Liquid biopsy for cancer diagnosis using vibrational spectroscopy : systematic review

Anderson, D J and Anderson, R G and Moug, S J and Baker, M J (2020) Liquid biopsy for cancer diagnosis using vibrational spectroscopy : systematic review. BJS Open, 4 (4). pp. 554-562. ISSN 2474-9842 (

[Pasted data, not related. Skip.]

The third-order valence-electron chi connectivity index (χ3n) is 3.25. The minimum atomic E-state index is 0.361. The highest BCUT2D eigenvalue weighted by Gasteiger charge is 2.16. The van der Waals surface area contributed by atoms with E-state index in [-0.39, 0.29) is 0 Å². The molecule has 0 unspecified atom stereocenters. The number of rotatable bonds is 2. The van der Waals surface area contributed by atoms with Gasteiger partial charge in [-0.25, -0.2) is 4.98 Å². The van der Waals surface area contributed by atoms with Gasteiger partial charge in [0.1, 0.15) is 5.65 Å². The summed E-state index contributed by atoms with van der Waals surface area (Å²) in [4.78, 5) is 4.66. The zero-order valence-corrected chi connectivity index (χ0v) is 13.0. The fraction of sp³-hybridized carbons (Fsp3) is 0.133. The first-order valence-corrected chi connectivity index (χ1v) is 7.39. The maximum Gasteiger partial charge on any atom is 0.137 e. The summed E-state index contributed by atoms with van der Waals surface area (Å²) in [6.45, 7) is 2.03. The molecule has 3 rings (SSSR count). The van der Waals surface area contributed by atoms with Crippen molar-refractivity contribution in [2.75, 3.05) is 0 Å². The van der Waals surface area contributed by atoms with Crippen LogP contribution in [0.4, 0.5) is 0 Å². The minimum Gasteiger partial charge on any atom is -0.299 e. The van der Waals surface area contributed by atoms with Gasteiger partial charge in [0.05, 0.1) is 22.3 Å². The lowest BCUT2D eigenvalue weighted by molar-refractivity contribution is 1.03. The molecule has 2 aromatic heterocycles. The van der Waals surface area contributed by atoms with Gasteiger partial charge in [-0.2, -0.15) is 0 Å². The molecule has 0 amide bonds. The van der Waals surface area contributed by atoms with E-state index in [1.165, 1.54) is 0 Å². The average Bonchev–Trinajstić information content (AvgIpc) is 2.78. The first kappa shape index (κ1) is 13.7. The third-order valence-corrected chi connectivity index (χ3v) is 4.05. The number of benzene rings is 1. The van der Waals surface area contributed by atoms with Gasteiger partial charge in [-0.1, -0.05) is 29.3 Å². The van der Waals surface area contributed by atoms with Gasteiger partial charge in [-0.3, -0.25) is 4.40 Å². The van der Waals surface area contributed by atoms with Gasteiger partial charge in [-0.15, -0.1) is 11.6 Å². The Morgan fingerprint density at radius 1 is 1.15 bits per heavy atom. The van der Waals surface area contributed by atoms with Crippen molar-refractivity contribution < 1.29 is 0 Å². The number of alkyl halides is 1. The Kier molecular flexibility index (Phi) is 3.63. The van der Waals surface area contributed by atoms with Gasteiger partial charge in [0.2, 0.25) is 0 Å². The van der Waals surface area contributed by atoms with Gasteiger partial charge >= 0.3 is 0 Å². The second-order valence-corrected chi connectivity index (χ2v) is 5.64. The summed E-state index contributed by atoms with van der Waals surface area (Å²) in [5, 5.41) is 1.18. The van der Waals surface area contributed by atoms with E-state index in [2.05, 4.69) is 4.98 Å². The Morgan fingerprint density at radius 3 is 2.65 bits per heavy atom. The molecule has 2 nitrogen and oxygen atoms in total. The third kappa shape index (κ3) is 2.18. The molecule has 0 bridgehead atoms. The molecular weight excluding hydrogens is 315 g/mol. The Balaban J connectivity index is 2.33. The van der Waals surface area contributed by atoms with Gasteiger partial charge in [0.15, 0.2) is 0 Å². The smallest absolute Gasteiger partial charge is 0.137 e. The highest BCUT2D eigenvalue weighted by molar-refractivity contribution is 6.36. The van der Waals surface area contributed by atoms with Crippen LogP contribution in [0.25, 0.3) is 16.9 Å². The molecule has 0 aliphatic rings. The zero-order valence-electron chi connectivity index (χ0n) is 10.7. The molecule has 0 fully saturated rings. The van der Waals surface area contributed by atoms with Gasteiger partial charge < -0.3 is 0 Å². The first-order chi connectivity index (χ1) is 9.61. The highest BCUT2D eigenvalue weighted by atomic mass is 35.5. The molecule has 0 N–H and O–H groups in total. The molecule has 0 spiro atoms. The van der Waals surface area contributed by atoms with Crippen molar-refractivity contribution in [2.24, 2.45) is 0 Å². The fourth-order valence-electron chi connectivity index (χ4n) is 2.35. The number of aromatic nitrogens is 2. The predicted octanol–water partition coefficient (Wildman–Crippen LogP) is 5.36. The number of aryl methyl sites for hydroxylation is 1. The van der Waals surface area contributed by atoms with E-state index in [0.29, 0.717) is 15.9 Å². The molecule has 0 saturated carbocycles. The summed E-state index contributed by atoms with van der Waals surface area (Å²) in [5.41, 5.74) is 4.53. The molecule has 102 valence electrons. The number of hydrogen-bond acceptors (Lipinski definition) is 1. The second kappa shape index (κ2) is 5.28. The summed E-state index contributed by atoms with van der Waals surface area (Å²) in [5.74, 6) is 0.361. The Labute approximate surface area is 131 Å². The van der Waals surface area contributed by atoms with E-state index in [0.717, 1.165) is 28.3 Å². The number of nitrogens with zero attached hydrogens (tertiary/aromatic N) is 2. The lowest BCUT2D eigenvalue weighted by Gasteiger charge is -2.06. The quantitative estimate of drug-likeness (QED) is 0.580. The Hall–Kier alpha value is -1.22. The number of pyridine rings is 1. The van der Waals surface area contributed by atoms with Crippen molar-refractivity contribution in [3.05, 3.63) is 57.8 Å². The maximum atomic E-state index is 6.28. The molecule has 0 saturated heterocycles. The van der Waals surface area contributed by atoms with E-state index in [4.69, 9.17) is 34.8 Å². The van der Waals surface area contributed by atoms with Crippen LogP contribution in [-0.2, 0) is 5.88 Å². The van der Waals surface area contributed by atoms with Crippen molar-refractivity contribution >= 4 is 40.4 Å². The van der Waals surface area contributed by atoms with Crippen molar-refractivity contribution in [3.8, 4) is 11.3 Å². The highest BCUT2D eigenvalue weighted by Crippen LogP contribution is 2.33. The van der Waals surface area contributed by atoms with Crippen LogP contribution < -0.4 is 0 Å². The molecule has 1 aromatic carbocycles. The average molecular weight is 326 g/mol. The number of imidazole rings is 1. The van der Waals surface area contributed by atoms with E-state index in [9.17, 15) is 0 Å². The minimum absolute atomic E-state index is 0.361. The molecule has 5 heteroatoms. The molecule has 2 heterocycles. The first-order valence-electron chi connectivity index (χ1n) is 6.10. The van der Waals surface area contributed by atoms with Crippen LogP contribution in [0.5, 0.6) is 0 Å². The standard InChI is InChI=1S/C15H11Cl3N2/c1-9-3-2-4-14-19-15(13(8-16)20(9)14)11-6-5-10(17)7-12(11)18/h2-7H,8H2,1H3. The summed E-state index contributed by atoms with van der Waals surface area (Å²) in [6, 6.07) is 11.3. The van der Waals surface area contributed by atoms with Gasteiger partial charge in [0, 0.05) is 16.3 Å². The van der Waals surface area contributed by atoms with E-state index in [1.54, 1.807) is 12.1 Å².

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Background Vibrational spectroscopy (VS) is a minimally invasive tool for analysing biological material to detect disease. This study aimed to review its application to human blood for cancer diagnosis. Methods A systematic review was undertaken using a keyword electronic database search (MEDLINE, Embase, PubMed, TRIP and Cochrane Library), with all original English-language manuscripts examining the use of vibrational spectral analysis of human blood for cancer detection. Studies involving fewer than 75 patients in the cancer or control group, animal studies, or where the primary analyte was not blood were excluded. Results From 1446 results, six studies (published in 2010–2018) examining brain, bladder, oral, breast, oesophageal and hepatic cancer met the criteria for inclusion, with a total population of 2392 (1316 cancer, 1076 control; 1476 men, 916 women). For cancer detection, reported mean sensitivities in each included study ranged from 79·3 to 98 per cent, with specificities of 82·8–95 per cent and accuracies between 81·1 and 97·1 per cent. Heterogeneity in reporting strategies, methods and outcome measures made meta-analysis inappropriate. Conclusion VS shows high potential for cancer diagnosis, but until there is agreement on uniform standard reporting methods and studies with adequate sample size for valid classification models have been performed, its value in clinical practice will remain uncertain.